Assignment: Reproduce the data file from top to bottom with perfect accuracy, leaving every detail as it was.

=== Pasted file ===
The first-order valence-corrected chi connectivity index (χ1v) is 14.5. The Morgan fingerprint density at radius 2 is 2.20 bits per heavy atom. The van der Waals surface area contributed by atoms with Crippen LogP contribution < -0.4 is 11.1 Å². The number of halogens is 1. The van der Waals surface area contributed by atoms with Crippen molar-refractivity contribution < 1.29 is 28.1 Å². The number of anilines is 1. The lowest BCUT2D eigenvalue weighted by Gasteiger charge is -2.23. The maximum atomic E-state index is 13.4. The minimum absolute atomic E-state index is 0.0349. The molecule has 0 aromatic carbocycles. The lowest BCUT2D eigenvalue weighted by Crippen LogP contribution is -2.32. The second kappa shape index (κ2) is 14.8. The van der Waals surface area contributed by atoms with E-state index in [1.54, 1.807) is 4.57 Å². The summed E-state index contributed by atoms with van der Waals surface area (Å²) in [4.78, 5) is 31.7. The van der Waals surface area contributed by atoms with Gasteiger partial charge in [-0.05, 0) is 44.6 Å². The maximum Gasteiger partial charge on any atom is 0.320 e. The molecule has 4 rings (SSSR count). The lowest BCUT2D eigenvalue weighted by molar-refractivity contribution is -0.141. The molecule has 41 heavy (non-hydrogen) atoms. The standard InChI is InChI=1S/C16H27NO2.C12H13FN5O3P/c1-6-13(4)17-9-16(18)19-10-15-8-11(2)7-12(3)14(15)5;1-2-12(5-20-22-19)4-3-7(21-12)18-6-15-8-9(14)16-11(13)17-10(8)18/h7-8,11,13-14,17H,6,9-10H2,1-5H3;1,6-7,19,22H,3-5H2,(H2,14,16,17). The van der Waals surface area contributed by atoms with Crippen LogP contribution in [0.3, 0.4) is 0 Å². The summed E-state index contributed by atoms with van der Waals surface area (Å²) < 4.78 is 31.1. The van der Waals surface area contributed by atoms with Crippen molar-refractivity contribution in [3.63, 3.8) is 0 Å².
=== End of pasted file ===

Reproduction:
The first-order valence-corrected chi connectivity index (χ1v) is 14.5. The Morgan fingerprint density at radius 2 is 2.20 bits per heavy atom. The van der Waals surface area contributed by atoms with Crippen LogP contribution < -0.4 is 11.1 Å². The number of halogens is 1. The van der Waals surface area contributed by atoms with Crippen molar-refractivity contribution < 1.29 is 28.1 Å². The number of anilines is 1. The lowest BCUT2D eigenvalue weighted by Gasteiger charge is -2.23. The maximum atomic E-state index is 13.4. The minimum absolute atomic E-state index is 0.0349. The molecule has 0 aromatic carbocycles. The lowest BCUT2D eigenvalue weighted by Crippen LogP contribution is -2.32. The second kappa shape index (κ2) is 14.8. The van der Waals surface area contributed by atoms with E-state index in [1.54, 1.807) is 4.57 Å². The summed E-state index contributed by atoms with van der Waals surface area (Å²) in [4.78, 5) is 31.7. The van der Waals surface area contributed by atoms with Gasteiger partial charge in [-0.05, 0) is 44.6 Å². The maximum Gasteiger partial charge on any atom is 0.320 e. The molecule has 4 rings (SSSR count). The lowest BCUT2D eigenvalue weighted by molar-refractivity contribution is -0.141. The molecule has 41 heavy (non-hydrogen) atoms. The standard InChI is InChI=1S/C16H27NO2.C12H13FN5O3P/c1-6-13(4)17-9-16(18)19-10-15-8-11(2)7-12(3)14(15)5;1-2-12(5-20-22-19)4-3-7(21-12)18-6-15-8-9(14)16-11(13)17-10(8)18/h7-8,11,13-14,17H,6,9-10H2,1-5H3;1,6-7,19,22H,3-5H2,(H2,14,16,17). The van der Waals surface area contributed by atoms with Crippen LogP contribution in [0.3, 0.4) is 0 Å². The summed E-state index contributed by atoms with van der Waals surface area (Å²) < 4.78 is 31.1. The van der Waals surface area contributed by atoms with Crippen molar-refractivity contribution in [3.63, 3.8) is 0 Å².